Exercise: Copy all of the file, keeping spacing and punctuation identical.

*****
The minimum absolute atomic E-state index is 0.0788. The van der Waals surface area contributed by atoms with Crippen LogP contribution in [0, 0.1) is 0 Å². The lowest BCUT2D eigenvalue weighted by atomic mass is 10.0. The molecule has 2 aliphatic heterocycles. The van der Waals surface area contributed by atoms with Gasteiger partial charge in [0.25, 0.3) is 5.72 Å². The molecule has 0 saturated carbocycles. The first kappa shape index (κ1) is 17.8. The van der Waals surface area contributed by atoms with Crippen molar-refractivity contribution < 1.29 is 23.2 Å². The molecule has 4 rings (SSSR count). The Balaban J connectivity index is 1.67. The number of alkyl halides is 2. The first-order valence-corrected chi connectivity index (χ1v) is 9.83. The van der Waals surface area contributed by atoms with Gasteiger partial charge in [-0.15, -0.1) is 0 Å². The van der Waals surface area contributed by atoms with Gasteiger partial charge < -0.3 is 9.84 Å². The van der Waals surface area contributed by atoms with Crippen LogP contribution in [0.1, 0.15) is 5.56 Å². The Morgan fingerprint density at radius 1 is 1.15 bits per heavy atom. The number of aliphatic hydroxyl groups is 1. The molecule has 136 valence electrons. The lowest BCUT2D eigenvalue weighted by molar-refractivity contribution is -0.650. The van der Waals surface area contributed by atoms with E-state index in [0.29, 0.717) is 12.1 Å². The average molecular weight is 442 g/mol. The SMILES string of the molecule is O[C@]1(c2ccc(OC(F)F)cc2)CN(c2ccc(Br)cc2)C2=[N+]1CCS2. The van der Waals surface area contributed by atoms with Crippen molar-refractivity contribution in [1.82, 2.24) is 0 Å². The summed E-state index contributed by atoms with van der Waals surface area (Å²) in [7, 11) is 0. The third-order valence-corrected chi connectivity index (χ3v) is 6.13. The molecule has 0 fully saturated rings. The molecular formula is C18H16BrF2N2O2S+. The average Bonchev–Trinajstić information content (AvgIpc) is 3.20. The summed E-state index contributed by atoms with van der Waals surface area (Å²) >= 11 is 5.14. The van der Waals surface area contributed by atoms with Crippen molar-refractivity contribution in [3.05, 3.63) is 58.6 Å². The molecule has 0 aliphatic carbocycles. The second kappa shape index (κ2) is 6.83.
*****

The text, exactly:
The minimum absolute atomic E-state index is 0.0788. The van der Waals surface area contributed by atoms with Crippen LogP contribution in [0, 0.1) is 0 Å². The lowest BCUT2D eigenvalue weighted by atomic mass is 10.0. The molecule has 2 aliphatic heterocycles. The van der Waals surface area contributed by atoms with Gasteiger partial charge in [0.25, 0.3) is 5.72 Å². The molecule has 0 saturated carbocycles. The first kappa shape index (κ1) is 17.8. The van der Waals surface area contributed by atoms with Crippen molar-refractivity contribution < 1.29 is 23.2 Å². The molecule has 4 rings (SSSR count). The Balaban J connectivity index is 1.67. The number of alkyl halides is 2. The first-order valence-corrected chi connectivity index (χ1v) is 9.83. The van der Waals surface area contributed by atoms with Gasteiger partial charge in [-0.15, -0.1) is 0 Å². The van der Waals surface area contributed by atoms with Gasteiger partial charge < -0.3 is 9.84 Å². The van der Waals surface area contributed by atoms with Crippen LogP contribution in [0.1, 0.15) is 5.56 Å². The Morgan fingerprint density at radius 1 is 1.15 bits per heavy atom. The number of aliphatic hydroxyl groups is 1. The molecule has 136 valence electrons. The lowest BCUT2D eigenvalue weighted by molar-refractivity contribution is -0.650. The van der Waals surface area contributed by atoms with E-state index in [0.29, 0.717) is 12.1 Å². The average molecular weight is 442 g/mol. The SMILES string of the molecule is O[C@]1(c2ccc(OC(F)F)cc2)CN(c2ccc(Br)cc2)C2=[N+]1CCS2. The van der Waals surface area contributed by atoms with Crippen molar-refractivity contribution in [1.82, 2.24) is 0 Å². The summed E-state index contributed by atoms with van der Waals surface area (Å²) in [7, 11) is 0. The third-order valence-corrected chi connectivity index (χ3v) is 6.13. The molecule has 0 fully saturated rings. The molecular formula is C18H16BrF2N2O2S+. The average Bonchev–Trinajstić information content (AvgIpc) is 3.20. The summed E-state index contributed by atoms with van der Waals surface area (Å²) >= 11 is 5.14. The van der Waals surface area contributed by atoms with Crippen molar-refractivity contribution in [3.05, 3.63) is 58.6 Å². The molecule has 0 aliphatic carbocycles. The second kappa shape index (κ2) is 6.83.